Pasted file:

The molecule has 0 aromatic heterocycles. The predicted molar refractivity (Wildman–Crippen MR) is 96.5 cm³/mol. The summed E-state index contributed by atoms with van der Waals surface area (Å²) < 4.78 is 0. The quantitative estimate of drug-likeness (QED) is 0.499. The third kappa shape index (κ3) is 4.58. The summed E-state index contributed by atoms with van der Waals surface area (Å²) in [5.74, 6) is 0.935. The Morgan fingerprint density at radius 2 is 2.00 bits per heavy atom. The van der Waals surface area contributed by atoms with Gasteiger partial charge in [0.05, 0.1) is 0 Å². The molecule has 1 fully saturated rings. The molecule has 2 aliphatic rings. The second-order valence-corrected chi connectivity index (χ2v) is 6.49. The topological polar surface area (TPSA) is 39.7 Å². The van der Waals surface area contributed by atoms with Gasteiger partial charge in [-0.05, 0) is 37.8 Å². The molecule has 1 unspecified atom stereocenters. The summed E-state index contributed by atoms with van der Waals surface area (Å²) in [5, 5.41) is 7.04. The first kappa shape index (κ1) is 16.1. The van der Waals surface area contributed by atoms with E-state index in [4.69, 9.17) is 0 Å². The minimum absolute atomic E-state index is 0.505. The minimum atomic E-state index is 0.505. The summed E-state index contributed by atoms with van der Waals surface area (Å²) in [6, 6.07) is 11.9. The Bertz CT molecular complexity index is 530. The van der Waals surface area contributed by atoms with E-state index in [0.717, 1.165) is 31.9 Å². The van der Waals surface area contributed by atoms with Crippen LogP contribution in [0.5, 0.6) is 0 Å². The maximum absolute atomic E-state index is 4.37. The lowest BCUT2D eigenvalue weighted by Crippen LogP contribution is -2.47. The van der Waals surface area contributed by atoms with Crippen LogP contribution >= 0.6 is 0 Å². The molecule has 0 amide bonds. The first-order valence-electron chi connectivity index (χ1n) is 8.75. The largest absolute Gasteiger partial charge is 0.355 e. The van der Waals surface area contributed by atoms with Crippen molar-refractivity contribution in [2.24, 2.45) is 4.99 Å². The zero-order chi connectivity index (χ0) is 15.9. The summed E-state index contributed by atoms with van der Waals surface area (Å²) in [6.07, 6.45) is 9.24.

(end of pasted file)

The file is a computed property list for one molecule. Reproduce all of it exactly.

The molecule has 0 aromatic heterocycles. The predicted molar refractivity (Wildman–Crippen MR) is 96.5 cm³/mol. The summed E-state index contributed by atoms with van der Waals surface area (Å²) < 4.78 is 0. The quantitative estimate of drug-likeness (QED) is 0.499. The third kappa shape index (κ3) is 4.58. The summed E-state index contributed by atoms with van der Waals surface area (Å²) in [5.74, 6) is 0.935. The Morgan fingerprint density at radius 2 is 2.00 bits per heavy atom. The van der Waals surface area contributed by atoms with Gasteiger partial charge in [0.05, 0.1) is 0 Å². The molecule has 1 fully saturated rings. The molecule has 2 aliphatic rings. The second-order valence-corrected chi connectivity index (χ2v) is 6.49. The topological polar surface area (TPSA) is 39.7 Å². The van der Waals surface area contributed by atoms with Gasteiger partial charge in [-0.05, 0) is 37.8 Å². The molecule has 1 unspecified atom stereocenters. The summed E-state index contributed by atoms with van der Waals surface area (Å²) in [5, 5.41) is 7.04. The first kappa shape index (κ1) is 16.1. The van der Waals surface area contributed by atoms with E-state index in [4.69, 9.17) is 0 Å². The minimum absolute atomic E-state index is 0.505. The minimum atomic E-state index is 0.505. The summed E-state index contributed by atoms with van der Waals surface area (Å²) in [6, 6.07) is 11.9. The Bertz CT molecular complexity index is 530. The van der Waals surface area contributed by atoms with E-state index in [0.717, 1.165) is 31.9 Å². The van der Waals surface area contributed by atoms with Crippen LogP contribution in [0.5, 0.6) is 0 Å². The maximum absolute atomic E-state index is 4.37. The lowest BCUT2D eigenvalue weighted by Crippen LogP contribution is -2.47. The van der Waals surface area contributed by atoms with Crippen LogP contribution >= 0.6 is 0 Å². The molecule has 0 amide bonds. The first-order valence-electron chi connectivity index (χ1n) is 8.75. The largest absolute Gasteiger partial charge is 0.355 e. The van der Waals surface area contributed by atoms with Crippen molar-refractivity contribution in [2.24, 2.45) is 4.99 Å². The zero-order chi connectivity index (χ0) is 15.9. The summed E-state index contributed by atoms with van der Waals surface area (Å²) in [6.07, 6.45) is 9.24.